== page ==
Here is what Mr. Macieira answered to NBCC´s questions. The interview was conceded via email:
Q: What did you know about Norway before being named ambassador and went to Norway?
A: Here is a brief note on all that I knew then: Norway is a well-known country to anyone that deals or has dealt with foreign policy and foreign economy. It has a long tradition in backing the principles of International Law and the UN system, it offers generous amount of international cooperation for development and it strongly supports peace processes all over the world. The Oslo agreements, in the 80s, were some of the most famous examples of the Norwegian contribution to peace-making activities. Norway is a member of NATO, and not a member of the European Union. Consequently it has not adhered to the Euro Zone. In the economic field it is renowned as an important oil and fish producer, and as a huge international investor country, through its sovereign fund. Norway supplies a valued and traditional food item to the Brazilian market: Our so familiar bacalhau seco – or dried codfish. Besides this, I guess I was previously informed that I would see lots of snow, fjords and, with luck, some awesome Nordic lights in Norway – that is, nature in its power and diversity.
Q: You have been posted in several European countries. Have you worked with issues related to Norway and Norwegians before?
A: My previous contact with Norwegian matters has been indirect. It occurred in many areas of political and economic diplomacy, and particularly in the field of international law and defense of the international system, since Brazil, as well as Norway, is an “internationalist” country – a country that cherishes a world ruled by international law in its most advanced expression.
Q: Is there something in your professional background and previous experiences that will be especially useful as ambassador to Norway?
A: I could say that having worked in areas of my Ministry dealing with the UN and peace making operations and with trade policy and the GATT. These have been important experiences to ease the understanding of my present duties in Norway. But the most important experience for me is something much more generic: A rather long period of postings abroad in big and small embassies, thus observing what the diplomatic activity implies in the day-by-day, and what are the priorities and the set of activities that must compose any diplomatic agenda. My previous postings were: Sofia, Barcelona, Baghdad, Paris, Dublin, Bern and Managua. In Brasília, which cannot be viewed as a “posting”, I served three times, in different areas of the Itamaraty in Brasília. My most recent function there was that of head of the office of the Secretary-General, our Vice-Minister.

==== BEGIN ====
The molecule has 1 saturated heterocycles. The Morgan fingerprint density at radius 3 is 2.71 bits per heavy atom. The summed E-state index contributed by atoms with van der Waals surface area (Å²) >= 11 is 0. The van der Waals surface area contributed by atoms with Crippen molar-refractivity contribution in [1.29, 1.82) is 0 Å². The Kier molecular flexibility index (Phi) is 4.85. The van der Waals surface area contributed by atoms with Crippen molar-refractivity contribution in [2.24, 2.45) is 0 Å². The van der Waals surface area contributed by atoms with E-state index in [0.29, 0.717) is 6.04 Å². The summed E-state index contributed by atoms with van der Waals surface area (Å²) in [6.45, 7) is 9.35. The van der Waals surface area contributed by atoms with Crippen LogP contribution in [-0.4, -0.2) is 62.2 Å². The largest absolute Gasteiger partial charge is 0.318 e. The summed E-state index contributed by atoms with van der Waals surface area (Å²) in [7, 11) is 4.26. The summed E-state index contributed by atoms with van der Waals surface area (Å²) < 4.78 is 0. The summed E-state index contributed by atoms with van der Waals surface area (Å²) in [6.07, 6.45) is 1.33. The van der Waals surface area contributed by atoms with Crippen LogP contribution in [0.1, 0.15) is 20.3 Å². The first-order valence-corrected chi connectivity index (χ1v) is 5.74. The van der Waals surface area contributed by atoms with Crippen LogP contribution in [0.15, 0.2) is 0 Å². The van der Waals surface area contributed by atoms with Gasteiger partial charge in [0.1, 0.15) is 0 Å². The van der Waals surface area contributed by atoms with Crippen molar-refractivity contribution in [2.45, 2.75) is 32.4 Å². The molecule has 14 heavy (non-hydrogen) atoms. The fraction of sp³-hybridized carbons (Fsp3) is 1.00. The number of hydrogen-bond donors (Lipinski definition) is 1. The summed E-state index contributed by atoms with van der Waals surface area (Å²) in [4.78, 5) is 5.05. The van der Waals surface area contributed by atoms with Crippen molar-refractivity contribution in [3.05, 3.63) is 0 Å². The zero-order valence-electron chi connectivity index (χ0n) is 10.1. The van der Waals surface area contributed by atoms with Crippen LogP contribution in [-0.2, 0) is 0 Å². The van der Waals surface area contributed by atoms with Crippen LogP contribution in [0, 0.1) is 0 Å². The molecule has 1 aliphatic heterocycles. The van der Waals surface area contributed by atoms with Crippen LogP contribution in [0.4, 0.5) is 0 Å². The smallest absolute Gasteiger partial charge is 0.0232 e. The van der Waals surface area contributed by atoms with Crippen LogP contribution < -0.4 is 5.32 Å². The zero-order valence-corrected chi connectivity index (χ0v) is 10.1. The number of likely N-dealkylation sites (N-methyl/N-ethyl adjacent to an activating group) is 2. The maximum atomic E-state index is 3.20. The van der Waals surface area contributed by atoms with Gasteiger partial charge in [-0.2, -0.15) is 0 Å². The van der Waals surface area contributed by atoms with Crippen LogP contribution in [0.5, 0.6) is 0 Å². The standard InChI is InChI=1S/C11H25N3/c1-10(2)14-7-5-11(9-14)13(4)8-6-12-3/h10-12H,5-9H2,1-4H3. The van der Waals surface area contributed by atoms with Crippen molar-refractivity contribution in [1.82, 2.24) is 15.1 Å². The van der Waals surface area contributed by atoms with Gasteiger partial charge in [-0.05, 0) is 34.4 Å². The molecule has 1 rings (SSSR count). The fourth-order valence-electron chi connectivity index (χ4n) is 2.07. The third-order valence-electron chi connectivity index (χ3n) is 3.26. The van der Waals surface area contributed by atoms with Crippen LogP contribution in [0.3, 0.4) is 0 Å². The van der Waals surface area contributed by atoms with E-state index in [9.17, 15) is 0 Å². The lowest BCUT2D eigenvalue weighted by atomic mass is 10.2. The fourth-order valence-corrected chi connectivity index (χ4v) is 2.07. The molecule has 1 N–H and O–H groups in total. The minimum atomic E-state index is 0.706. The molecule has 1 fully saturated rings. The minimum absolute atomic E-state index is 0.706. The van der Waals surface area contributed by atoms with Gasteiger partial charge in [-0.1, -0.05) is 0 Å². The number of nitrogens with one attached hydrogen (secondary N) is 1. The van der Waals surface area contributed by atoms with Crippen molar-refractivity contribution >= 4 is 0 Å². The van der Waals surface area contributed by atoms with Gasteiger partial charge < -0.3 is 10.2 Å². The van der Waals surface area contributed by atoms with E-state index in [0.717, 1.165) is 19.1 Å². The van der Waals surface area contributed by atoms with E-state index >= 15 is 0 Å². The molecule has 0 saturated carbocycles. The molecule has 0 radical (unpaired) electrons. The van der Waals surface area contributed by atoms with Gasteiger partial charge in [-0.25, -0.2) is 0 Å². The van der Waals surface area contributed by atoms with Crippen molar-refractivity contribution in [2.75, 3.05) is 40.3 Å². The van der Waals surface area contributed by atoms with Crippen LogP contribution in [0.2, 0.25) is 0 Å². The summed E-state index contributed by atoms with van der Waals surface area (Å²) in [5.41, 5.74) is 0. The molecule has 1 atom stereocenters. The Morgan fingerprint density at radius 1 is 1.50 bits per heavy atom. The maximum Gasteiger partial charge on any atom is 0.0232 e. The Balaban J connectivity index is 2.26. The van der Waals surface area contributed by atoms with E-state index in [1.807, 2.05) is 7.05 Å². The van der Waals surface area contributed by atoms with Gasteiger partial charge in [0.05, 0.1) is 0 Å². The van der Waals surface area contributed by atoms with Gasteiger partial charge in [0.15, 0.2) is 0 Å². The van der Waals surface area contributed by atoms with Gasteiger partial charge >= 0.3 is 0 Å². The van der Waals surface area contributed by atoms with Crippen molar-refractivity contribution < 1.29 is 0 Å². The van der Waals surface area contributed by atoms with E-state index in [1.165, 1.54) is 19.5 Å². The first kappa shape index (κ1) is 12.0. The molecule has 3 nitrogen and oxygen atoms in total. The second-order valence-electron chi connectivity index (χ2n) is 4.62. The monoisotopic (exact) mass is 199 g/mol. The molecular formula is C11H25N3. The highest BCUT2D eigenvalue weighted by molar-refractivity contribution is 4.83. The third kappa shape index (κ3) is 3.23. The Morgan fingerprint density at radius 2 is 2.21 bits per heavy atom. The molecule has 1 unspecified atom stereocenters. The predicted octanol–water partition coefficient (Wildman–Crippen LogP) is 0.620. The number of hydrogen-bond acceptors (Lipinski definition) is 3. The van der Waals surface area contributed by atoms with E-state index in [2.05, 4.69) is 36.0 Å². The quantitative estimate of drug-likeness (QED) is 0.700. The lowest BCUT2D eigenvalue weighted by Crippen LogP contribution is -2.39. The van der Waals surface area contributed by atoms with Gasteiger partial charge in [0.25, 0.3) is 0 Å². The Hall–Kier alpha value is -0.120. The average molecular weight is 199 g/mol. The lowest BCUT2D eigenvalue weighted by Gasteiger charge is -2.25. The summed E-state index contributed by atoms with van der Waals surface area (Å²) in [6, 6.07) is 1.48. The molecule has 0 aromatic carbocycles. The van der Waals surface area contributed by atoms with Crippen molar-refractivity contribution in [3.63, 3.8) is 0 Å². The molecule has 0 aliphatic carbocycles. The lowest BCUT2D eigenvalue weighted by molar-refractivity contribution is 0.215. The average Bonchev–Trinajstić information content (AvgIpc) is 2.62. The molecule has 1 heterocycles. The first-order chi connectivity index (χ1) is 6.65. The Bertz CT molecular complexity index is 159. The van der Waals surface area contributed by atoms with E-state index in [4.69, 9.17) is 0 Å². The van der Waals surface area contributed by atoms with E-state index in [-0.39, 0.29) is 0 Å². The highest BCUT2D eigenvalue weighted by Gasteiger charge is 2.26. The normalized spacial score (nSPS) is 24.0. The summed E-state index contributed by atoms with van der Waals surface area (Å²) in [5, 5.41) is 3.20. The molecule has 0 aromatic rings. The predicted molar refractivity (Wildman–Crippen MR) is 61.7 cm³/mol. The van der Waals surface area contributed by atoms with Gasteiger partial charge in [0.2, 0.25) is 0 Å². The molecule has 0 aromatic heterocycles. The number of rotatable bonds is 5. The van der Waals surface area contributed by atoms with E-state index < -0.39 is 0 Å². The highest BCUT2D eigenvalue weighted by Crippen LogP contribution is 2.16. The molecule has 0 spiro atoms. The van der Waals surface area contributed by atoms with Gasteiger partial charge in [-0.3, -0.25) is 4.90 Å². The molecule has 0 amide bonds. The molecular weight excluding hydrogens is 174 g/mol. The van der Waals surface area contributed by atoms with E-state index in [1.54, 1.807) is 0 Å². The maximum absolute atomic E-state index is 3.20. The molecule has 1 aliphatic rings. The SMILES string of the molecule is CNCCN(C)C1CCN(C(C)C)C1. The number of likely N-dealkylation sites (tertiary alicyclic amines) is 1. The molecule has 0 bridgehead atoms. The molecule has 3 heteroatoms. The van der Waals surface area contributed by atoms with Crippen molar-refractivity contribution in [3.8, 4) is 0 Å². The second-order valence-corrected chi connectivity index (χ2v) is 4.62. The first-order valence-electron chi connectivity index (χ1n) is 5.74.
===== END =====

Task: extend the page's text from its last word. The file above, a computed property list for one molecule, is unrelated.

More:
Q:What are your main priorities as Brazilian ambassador to Norway?
A: My priorities are the priorities that have been recommended by the Minister of External Relations. Generally speaking, as an Ambassador, I must stimulate contacts and work to reinforce links between both sides, in all fields. Oil and gas sectors are a natural priority. So are the training and education of Brazilian specialists in Norway and the sending of researchers to Norway in the frame of the “Science Without Borders” program. Continuous political dialogue is a must, considering the affinities between both countries. Organization of Brazilian cultural events in Norway is also a high priority in the work agenda of the Brazilian Embassy in Oslo. An effort to boost Norwegian tourism to Brazil – aimed at transforming Brazil in a relevant tropical holidays option for Norwegians – is also recommendable. And last but not least, we must ensure that the Embassy will provide as good consular services as possible to the growing Brazilian community in Norway and to all local citizens that require our services. By the way, it is also a priority of the Embassy to keep in communication with the Brazilian community as well as with the business and cultural Norwegian sectors, dealing with Brazilian subjects.
Q: What do you see as the main challenges?